This verse places the origin of revival in God and not man. It is God who must quicken us that we may be changed to a people that rejoice in the Lord. If God is the one who sends revival, then He is the one we must plead with. We must ask Him to send revival on the land. We must cast ourselves on His mercy and ask that He send what we do not deserve. We deserve judgment as a nation for our sins, but we must intercede with God to have mercy upon us and to turn us around by His mighty power. We need God’s mercy toward us in this hour that He might turn us around that we might be a people who will acknowledge Him and rejoice in Him.

We need to pray as the prophet Daniel did: “Lord, the great and awesome God, who keeps his covenant of love with those who love him and keep his commandments, we have sinned and done wrong. We have been wicked and have rebelled; we have turned away from your commands and laws. We have not listened to your servants the prophets, who spoke in your name to our kings, our princes and our ancestors, and to all the people of the land…Give ear, our God, and hear; open your eyes and see the desolation of the city that bears your Name. We do not make requests of you because we are righteous, but because of your great mercy. Lord, listen! Lord, forgive! Lord, hear and act! For your sake, my God, do not delay, because your city and your people bear your Name.” (Read Daniel 9:1-19)

There are many Christmas traditions that we observe and sometimes hold as sacred. I was surfing the net today and discovered some interesting facts concerning some of these traditions:

Rudolf the Red-Nosed Reindeer:

To most of us Rudolf the Red-Nosed Reindeer has always been an essential part of our Christmas folklore and tradition, but Rudolf is in fact a twentieth century invention whose creation can be traced 1939 when the Chicago based Montgomery Ward Company asked one of their copywriters, 34 year old Robert L. May, to develop a Christmas story they could give away in a booklet form to shoppers as a promotional gimmick.

May had a talent for writing children’s stories and poems so drawing from his own “ugly duckling” background, (He was often teased and bullied as a child for being small ) came up with the idea of an underdog ostracized by the reindeer community because of his abnormality: a glowing red nose. May considered and rejected several names before deciding on the name of Rudolf. He then proceeded to write the story in a series of rhyming verses testing it out on his 4 year old daughter as he went along. Although his daughter was thrilled with the story, May’s boss was worried that people would associate a reindeer with a red nose to drinking and drunkards and would be unsuitable for Christmas, but later overcame his hesitancy and approved the story.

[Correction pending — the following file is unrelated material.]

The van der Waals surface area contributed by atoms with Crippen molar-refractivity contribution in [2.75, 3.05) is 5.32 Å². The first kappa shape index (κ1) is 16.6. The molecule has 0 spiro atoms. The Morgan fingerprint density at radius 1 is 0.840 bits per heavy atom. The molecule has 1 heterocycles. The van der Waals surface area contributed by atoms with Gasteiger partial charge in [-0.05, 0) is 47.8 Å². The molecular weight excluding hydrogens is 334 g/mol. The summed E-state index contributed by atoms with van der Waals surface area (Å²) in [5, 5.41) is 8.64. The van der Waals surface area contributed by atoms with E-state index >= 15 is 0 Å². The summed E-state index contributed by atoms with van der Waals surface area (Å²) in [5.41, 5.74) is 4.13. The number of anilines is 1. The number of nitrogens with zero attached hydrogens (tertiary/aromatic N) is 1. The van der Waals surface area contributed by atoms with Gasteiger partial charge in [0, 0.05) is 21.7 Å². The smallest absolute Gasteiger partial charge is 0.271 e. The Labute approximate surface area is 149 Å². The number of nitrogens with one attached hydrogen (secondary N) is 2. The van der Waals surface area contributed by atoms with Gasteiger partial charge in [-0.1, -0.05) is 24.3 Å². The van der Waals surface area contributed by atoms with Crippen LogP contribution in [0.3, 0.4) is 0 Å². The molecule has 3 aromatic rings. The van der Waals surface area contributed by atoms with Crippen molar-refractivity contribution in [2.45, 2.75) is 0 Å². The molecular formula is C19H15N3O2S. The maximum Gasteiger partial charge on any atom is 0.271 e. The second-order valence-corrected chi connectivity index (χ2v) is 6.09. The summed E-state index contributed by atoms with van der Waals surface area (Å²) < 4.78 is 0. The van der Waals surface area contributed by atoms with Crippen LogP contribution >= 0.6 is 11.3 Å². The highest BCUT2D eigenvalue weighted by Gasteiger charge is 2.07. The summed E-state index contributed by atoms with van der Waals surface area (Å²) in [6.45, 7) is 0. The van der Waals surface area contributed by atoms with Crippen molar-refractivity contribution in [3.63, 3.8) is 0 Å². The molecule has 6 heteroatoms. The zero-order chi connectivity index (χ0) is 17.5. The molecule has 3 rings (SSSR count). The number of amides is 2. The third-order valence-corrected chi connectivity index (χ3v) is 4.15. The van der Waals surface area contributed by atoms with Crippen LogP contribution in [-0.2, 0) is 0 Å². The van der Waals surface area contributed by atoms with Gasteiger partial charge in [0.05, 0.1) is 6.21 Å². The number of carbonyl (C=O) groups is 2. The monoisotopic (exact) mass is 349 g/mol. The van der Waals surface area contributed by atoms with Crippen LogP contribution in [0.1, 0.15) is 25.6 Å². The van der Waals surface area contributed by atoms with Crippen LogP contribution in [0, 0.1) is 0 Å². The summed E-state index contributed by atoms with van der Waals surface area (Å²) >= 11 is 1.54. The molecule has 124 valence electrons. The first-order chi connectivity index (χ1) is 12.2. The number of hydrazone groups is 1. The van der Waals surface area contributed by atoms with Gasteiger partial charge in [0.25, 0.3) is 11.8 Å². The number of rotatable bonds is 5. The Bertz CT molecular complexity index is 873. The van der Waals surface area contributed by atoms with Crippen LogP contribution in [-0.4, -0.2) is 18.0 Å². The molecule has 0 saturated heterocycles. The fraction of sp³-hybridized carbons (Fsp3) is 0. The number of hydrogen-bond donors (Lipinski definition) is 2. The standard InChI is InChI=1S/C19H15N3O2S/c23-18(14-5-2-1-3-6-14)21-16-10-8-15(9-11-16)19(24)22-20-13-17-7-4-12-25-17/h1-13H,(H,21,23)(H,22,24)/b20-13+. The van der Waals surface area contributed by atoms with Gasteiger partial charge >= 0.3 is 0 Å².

Montgomery Ward distributed 2.4 million copies of the Rudolf booklet in 1939 and although war-time shortages limited the printing for the next several years, by the end of 1946 a total of 6 million copies had been distributed. Since May had created the story as an employee of Montgomery Ward they held the copyright and May received no royalties for his story.

May’s wife died the year that the Rudolf story was released. Because he was deeply in debt from medical expenses, he convinced Montgomery Ward to turn the copyrights over to him in January of 1947 and May’s financial security was insured. “Rudolf the Red-Nosed Reindeer” was printed commercially in 1947 and was released in theaters as a 9 minute cartoon later that year.

The “Rudolf Phenomenon” really took off when May’s brother-in-law, songwriter Johnny Marks, developed the lyrics into a song that was recorded by Gene Autry in 1949, sold 2 million copies, and became one of the best-selling Christmas songs of all time, second only to “White Christmas”.

The television special about Rudolf narrated by Burl Ives was produced in 1964 and remains a popular staple of the Christmas season today.

For more information visit:


For more origins of Christmas Traditions visit